Two finalists have been selected for the current vacancy on the Alaska Supreme Court. Now it’s up to Governor Sean Parnell to make an appointment.
Either Andy Harrington or Peter J. Maasen will be the next justice.
The Alaska Judicial Council last week interviewed applicants for the vacancy created by Justice Morgan Christen’s recent appointment to the Ninth Circuit Court of Appeals. A total of fourteen Alaska attorneys initially applied for the job. All were investigated and evaluated by the Council over the last six months.
Harrington is currently an assistant attorney general in Fairbanks, but he’s perhaps best known as a former staff attorney for Alaska Legal Services. In his biography, he says he worked as a clerk for former Chief Justice Jay Rabinowitz. Harrington has practiced law for the last thirty years in Alaska, but has never served on the bench.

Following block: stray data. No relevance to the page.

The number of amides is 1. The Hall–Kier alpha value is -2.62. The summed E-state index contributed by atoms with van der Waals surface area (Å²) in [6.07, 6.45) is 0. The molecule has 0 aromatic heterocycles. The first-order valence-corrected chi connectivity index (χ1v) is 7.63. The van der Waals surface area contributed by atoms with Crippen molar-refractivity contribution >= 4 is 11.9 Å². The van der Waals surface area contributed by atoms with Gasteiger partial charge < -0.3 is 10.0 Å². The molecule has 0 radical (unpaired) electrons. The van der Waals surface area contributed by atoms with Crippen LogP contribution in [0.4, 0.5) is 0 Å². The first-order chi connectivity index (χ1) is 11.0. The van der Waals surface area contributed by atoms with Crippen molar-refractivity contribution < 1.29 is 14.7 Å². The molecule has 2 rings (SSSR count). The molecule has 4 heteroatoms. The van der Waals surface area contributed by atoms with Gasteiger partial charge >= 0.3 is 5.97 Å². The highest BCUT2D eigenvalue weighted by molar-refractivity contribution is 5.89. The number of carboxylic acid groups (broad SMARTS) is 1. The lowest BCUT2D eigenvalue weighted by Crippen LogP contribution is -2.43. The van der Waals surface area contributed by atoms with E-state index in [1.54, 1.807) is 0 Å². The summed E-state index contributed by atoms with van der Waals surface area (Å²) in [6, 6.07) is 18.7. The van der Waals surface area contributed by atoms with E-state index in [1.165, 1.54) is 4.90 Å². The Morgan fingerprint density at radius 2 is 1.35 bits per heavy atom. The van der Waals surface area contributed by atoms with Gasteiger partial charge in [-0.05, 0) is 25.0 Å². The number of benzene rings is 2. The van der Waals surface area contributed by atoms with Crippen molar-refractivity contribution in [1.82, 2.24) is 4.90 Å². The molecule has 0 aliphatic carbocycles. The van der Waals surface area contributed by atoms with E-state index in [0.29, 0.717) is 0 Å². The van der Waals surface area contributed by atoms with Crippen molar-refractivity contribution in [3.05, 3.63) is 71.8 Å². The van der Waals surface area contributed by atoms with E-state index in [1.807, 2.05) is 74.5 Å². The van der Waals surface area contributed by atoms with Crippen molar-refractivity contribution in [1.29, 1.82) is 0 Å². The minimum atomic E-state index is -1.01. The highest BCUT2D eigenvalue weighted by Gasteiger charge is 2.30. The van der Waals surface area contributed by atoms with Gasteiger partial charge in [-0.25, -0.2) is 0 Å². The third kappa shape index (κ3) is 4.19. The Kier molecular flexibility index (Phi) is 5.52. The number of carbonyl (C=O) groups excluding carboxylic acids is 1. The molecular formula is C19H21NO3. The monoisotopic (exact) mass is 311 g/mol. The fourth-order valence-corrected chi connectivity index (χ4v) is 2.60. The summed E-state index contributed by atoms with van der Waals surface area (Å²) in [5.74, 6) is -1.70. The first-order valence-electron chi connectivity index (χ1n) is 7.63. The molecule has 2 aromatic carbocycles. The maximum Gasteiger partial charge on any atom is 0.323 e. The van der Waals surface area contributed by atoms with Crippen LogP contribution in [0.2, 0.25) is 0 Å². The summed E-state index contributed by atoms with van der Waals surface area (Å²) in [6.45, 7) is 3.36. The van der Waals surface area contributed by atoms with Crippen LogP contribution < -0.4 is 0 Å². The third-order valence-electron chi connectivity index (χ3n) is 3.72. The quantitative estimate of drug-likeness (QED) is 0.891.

Maasen also has practiced law for thirty years, largely as a private attorney in Anchorage. He lists a wide range of clients from individuals and businesses to non-profits and classes of consumers and public pensioners. He also has never served as a judge.
Governor Parnell will have 45 days to make a selection.
The successful applicant will be one of five justices that serve as the Alaska’s highest court for all state civil and criminal cases. He’ll make $192,372 dollars a year and he’ll come up for his first retention vote in three years. After that, it’ll be every ten years.
The Alaska Judicial Council almost immediately starts the process again to fill another vacancy on the high court with the January retirement of Justice Walter Carpeneti.
- The PFD veto of $666 million covered a little more than a fifth of the budget gap.
- The CEO of the Alaska Mental Health Trust Authority stepped down on Monday. Jeff Jessee served as CEO for 21 years. According to a press release from the organization, he is transitioning to a new role ahead of his planned retirement in three years.
- The Alaska State Commission for Human Rights is the state’s anti-discrimination agency. In 2011, a legislative audit found that the agency wasn’t doing its job. Five years later, the agency is still trying to move forward.